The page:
The Patient with Post-Operative Fever

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Last updated: October 17, 2019
Revisions: 17

Original Author(s): Ollie Jones
Last updated: October 17, 2019
Revisions: 17

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Key Points to Remember

  • Ask yourself “Is this patient really sick? Or do they look well” and check their observations
  • If they look sick, assess the patient in an ABCDE approach
    • Look at the bedside observations, recent blood results and previous microbiology. Does the patient fulfil SIRS criteria?
    • Give oxygen (as determined by O2 saturations),
    • Get IV access early on
    • Take blood to send for FBC, CRP, U&Es, LFTs, Clotting, amylase and a VBG (for a lactate). Also send off blood cultures.
    • Give fluid challenge (20-30ml/Kg of crystalloid) if any sign of shock
    • Take a brief history of the presenting features during resuscitation, including for a potential source of sepsis
  • With a septic patient aim for a urine output of >0.5/mls/kg/hr and repeat the plasma lactate within an hour to make sure that things are going in the right direction.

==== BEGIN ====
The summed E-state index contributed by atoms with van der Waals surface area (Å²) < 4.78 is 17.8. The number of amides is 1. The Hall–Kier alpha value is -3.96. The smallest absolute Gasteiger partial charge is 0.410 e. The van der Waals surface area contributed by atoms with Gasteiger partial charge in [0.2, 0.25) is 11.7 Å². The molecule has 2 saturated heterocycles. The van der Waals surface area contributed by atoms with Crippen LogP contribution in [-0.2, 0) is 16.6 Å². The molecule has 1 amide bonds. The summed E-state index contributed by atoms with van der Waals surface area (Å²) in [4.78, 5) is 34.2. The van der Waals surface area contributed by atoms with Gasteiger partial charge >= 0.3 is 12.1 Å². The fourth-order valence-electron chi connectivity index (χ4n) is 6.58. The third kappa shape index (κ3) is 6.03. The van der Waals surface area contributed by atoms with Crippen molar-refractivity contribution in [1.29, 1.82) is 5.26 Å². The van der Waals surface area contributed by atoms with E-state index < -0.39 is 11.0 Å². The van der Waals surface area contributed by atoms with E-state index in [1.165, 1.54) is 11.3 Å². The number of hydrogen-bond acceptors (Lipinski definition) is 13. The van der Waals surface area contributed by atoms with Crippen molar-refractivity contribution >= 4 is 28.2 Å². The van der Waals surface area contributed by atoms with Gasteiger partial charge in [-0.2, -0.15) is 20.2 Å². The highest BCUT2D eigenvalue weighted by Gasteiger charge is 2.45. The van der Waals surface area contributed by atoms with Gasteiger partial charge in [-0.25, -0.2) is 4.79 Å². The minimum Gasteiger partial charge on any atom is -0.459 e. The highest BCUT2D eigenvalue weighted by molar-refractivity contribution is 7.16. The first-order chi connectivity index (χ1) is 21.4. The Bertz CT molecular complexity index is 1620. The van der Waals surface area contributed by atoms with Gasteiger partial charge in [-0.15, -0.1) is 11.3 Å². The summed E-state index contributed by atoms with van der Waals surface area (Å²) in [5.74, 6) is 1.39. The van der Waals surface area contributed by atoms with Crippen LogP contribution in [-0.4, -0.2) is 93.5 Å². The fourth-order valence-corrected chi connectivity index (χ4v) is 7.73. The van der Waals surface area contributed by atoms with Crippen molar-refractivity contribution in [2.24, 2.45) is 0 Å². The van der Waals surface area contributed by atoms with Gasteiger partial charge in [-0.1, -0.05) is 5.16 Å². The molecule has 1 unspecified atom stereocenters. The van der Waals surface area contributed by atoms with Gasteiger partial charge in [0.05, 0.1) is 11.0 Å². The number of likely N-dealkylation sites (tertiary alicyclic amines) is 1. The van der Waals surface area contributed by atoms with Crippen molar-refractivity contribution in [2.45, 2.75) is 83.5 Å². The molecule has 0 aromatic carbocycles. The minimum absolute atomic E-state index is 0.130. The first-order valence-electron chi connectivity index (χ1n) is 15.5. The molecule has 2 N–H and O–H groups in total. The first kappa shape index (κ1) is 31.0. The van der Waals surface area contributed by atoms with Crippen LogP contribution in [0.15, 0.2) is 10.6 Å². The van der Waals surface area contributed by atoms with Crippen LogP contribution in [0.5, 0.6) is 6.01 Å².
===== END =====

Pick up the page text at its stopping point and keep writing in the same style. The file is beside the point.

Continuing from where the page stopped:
• Remember the 5 W’s (Wind, Water, Walking, Wound, Wonder Drugs) as causes of a post-operative fever
  • If you suspect an infection, focus on the potential source
    • If you suspect the chest, get a chest x-ray and send a sputum sample to the lab
    • If you suspect the urine, perform a urine dip and send a midstream sample to the lab
    • Examine the wound for signs of infection and send wound swabs for culture
  • Check your local antibiotics policy to choose the most appropriate antibiotic.
    • When prescribing antibiotics start SMART then FOCUS as you obtain the results of microbiology
Fig 1 - The 5 Ws.

Fig 1 – The 5 Ws.